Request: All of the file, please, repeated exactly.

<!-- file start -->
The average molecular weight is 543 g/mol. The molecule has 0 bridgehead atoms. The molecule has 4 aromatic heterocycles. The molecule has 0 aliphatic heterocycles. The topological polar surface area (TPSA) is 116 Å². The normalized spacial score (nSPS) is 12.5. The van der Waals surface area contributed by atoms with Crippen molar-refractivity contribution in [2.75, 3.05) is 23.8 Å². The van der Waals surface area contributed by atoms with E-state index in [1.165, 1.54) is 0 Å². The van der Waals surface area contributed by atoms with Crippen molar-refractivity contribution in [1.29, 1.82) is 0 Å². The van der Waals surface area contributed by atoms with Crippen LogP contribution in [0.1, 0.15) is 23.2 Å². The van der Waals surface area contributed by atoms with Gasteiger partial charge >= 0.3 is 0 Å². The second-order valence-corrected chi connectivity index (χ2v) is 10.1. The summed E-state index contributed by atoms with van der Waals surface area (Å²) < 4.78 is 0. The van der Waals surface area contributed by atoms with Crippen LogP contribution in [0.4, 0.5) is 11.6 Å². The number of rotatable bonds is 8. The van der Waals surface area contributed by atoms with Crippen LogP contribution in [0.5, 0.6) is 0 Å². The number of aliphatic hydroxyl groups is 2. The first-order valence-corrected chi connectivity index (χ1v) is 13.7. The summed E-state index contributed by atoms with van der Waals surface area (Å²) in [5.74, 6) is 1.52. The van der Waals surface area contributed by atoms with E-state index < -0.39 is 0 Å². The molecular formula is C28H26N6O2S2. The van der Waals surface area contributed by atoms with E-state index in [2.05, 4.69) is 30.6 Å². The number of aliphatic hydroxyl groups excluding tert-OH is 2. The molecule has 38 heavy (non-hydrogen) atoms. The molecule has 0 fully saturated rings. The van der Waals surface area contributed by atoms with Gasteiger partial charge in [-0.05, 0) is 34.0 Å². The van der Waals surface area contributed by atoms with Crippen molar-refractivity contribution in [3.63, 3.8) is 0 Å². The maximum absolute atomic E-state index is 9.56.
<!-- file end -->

The average molecular weight is 543 g/mol. The molecule has 0 bridgehead atoms. The molecule has 4 aromatic heterocycles. The molecule has 0 aliphatic heterocycles. The topological polar surface area (TPSA) is 116 Å². The normalized spacial score (nSPS) is 12.5. The van der Waals surface area contributed by atoms with Crippen molar-refractivity contribution in [2.75, 3.05) is 23.8 Å². The van der Waals surface area contributed by atoms with E-state index in [1.165, 1.54) is 0 Å². The van der Waals surface area contributed by atoms with Crippen molar-refractivity contribution in [1.29, 1.82) is 0 Å². The van der Waals surface area contributed by atoms with Crippen LogP contribution in [0.1, 0.15) is 23.2 Å². The van der Waals surface area contributed by atoms with Gasteiger partial charge >= 0.3 is 0 Å². The second-order valence-corrected chi connectivity index (χ2v) is 10.1. The summed E-state index contributed by atoms with van der Waals surface area (Å²) < 4.78 is 0. The van der Waals surface area contributed by atoms with Crippen LogP contribution in [0.4, 0.5) is 11.6 Å². The number of rotatable bonds is 8. The van der Waals surface area contributed by atoms with Crippen LogP contribution in [0.5, 0.6) is 0 Å². The number of aliphatic hydroxyl groups is 2. The first-order valence-corrected chi connectivity index (χ1v) is 13.7. The summed E-state index contributed by atoms with van der Waals surface area (Å²) in [5.74, 6) is 1.52. The van der Waals surface area contributed by atoms with E-state index < -0.39 is 0 Å². The molecular formula is C28H26N6O2S2. The van der Waals surface area contributed by atoms with E-state index in [2.05, 4.69) is 30.6 Å². The number of aliphatic hydroxyl groups excluding tert-OH is 2. The molecule has 38 heavy (non-hydrogen) atoms. The molecule has 0 fully saturated rings. The van der Waals surface area contributed by atoms with Gasteiger partial charge in [-0.05, 0) is 34.0 Å². The van der Waals surface area contributed by atoms with Crippen molar-refractivity contribution in [3.63, 3.8) is 0 Å². The maximum absolute atomic E-state index is 9.56.